We’ll do our best to resolve issues in custom or modified modules like any other module. If the module was created by a third-party then we may want to involve the author for assistance should the need arise (with the customer’s permission). If the problem is too broad in scope to handle as a normal support issue then we’ll recommend resolving it through Professional Services or through a development Partner.

How do we support custom themes?

Same as above.

What about issues involving hosting providers?

We’re more than willing to help diagnose issues arising in hosted environments. We’ve been successful in helping customers overcome permissions and basic configuration issues. Most hosting providers are helpful and willing to work through issues. At the same time, Acquia is not the hosting provider’s customer and there may be limitations in a hosting capabilities or policies that only the customer can pursue if changes are needed.

What’s “Advisory Support”?

Our Professional and Enterprise subscriptions come with a fixed number of “Advisory Support” hours which customers can use to answer questions that generally start with, “What’s the best way to...?”.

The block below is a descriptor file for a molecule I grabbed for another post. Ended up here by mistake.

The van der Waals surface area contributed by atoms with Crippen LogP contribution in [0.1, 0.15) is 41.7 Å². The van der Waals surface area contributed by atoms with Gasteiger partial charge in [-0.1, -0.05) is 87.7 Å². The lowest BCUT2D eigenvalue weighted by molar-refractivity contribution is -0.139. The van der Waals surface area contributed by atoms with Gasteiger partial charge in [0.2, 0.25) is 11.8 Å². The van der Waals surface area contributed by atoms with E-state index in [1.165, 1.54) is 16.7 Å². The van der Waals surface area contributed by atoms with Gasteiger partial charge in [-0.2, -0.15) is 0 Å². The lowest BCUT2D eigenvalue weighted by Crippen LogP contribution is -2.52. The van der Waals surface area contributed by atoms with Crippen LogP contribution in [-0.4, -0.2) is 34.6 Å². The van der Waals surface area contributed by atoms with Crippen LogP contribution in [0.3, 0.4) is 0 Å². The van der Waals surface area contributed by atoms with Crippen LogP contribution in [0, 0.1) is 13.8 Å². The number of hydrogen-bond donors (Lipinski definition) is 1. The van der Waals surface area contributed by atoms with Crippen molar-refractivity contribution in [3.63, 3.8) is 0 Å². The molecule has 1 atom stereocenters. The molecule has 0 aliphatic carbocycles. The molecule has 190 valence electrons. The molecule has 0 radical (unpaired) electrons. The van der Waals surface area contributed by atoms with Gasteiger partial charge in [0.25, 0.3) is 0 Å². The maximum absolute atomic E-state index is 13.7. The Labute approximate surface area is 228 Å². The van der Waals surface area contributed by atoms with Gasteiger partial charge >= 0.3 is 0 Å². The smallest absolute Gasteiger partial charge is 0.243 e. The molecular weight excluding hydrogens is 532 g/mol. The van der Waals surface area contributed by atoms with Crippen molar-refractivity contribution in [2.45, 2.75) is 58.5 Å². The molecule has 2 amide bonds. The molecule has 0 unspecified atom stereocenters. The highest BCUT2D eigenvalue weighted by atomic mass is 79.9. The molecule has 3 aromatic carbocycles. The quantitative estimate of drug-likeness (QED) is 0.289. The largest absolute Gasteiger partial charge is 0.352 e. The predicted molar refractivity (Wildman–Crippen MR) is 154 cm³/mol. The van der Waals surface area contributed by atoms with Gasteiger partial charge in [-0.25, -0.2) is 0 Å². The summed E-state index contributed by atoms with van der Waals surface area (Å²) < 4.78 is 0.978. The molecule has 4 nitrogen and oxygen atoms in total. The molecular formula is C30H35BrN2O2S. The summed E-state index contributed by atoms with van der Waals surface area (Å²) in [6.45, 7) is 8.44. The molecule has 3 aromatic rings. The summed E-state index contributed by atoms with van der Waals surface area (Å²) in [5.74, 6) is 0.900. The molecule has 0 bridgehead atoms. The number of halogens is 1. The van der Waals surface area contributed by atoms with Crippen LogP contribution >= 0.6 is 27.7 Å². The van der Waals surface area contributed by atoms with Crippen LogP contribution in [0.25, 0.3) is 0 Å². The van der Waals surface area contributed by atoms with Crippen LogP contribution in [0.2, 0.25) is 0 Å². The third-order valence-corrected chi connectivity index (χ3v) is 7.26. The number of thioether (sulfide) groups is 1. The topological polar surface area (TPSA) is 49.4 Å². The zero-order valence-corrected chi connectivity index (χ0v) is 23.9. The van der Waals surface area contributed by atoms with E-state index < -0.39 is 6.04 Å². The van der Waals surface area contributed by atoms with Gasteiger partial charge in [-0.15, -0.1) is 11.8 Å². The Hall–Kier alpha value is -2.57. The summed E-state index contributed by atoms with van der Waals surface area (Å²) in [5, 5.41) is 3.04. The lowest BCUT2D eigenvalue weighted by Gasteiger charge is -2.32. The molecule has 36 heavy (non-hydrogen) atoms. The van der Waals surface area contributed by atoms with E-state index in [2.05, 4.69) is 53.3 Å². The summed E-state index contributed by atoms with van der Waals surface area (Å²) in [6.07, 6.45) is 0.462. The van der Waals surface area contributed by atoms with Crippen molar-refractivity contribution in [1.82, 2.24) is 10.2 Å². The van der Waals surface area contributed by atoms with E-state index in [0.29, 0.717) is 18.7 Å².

Customers use their advisory support hours in a number of ways. Most ask for recommendations on which module(s) to use to achieve certain desired functionality. Some ask for best practice advice on handling deployments, upgrades, or in top level site planning.

In general, Advisory Support is a phone or online discussion that we might augment with some prepared material suitable to the situation. Advisory Support does not encompass doing site specific analysis nor does it result in any site-specific deliverables. It’s a “tell” and not “do” type of support.

Where does Advisory Support end and Professional Services begin?

Customers looking for a specific deliverable such as a site architecture plan, custom coding, performance analysis, a managed upgrade, testing, etc. are looking for help from our Professional Services team.

Diagnosing a support issue may lead to the discovery of problems sufficient in scope that they can only be resolved in the context of a project. Here's a guideline I provided to the Support team when we were asked to recently render an opinion on some custom code.